Other:

• Spare Cycles: Len Deighton books (my original reviews of the books – including the “Faith, Hope and Charity” trilogy)

• Spare Cycles: Mini review: “SS-GB” by Len Deighton (audiobook version)

• Spare Cycles: Review: XPD by Len Deighton

Mini review: “Norse Mythology” by Neil Gaiman (audiobook edition)

For this audiobook Neil Gaiman reads his own work but in this case he is the “story teller” rather than the “narrator”. It is like he is recounting the stories he loves. They are made for speaking aloud and passing on to others.

They can come over as quite simple but I get the impression that he has chosen his words very carefully in the retelling – to get to the essence of the stories and make them accessible to people today.

I can imagine taking an evening to listen to this book from beginning to end, in front of a fire with a glass or two of red wine. In fact, that would be a perfect way to experience these tales.

Mini review: The Bureau – Season 4 (Le Bureau des légendes)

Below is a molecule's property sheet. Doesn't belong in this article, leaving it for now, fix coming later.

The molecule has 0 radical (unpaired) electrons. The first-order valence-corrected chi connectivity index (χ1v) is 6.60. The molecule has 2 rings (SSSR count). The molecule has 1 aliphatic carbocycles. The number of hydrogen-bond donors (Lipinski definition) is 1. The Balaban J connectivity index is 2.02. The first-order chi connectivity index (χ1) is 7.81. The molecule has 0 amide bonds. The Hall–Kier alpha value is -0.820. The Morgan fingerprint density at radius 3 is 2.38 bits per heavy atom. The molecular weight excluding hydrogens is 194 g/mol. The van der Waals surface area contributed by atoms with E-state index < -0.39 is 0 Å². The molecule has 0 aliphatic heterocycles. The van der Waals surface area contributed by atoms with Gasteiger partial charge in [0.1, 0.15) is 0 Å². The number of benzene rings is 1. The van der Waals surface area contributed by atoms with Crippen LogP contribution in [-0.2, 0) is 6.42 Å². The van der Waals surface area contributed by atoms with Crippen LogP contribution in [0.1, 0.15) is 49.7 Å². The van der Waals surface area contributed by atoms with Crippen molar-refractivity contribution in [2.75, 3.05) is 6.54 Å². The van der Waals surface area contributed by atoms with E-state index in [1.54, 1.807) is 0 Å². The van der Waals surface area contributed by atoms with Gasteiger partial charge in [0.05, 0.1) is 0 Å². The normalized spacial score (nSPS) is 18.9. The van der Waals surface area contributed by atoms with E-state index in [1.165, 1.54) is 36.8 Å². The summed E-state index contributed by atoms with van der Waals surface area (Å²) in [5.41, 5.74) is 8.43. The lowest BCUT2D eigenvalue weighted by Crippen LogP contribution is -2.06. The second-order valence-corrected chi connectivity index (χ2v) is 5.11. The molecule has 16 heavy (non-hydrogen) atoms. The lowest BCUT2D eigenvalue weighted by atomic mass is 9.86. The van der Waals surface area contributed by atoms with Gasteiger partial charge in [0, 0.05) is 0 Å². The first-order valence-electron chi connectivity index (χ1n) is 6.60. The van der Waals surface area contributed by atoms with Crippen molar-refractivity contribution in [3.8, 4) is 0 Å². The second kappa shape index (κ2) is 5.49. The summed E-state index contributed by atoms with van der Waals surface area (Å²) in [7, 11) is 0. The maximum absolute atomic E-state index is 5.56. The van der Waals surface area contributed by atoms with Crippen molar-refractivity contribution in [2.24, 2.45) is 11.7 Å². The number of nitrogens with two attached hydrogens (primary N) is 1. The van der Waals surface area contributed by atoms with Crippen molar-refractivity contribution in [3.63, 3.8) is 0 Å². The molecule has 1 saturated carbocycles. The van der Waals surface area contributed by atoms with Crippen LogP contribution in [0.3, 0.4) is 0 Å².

Guillaume Debailly is on the run, camped out in Moscow and attracting the attention of the Russian secret service but he wants to return to France.

The DGSE has a new head of Internal Security who is investigating how the department dealt with the Malotru case. He sees failings everywhere.

And who is Debailly really? We are still learning…

That would be enough for most series but we also have a new focus on cyber-espionage, agents heading for Russia and a race against time to prevent a terrorist attack on French soil.

This show knows how to ramp up the tension and turn on a dime. It knows how to tie things together. This is exquisite story-telling; exquisite television.

The good news is that a fifth (and final?) season is expected in 2020. I can’t wait…

My reviews of the previous seasons of The Bureau

• Spare Cycles: Mini review: The Bureau – Season 1 (Le Bureau des légendes)

• Spare Cycles: Mini review: The Bureau – Season 2 (Le Bureau des légendes)

• Spare Cycles: Mini review: The Bureau – Season 3 (Le Bureau des légendes)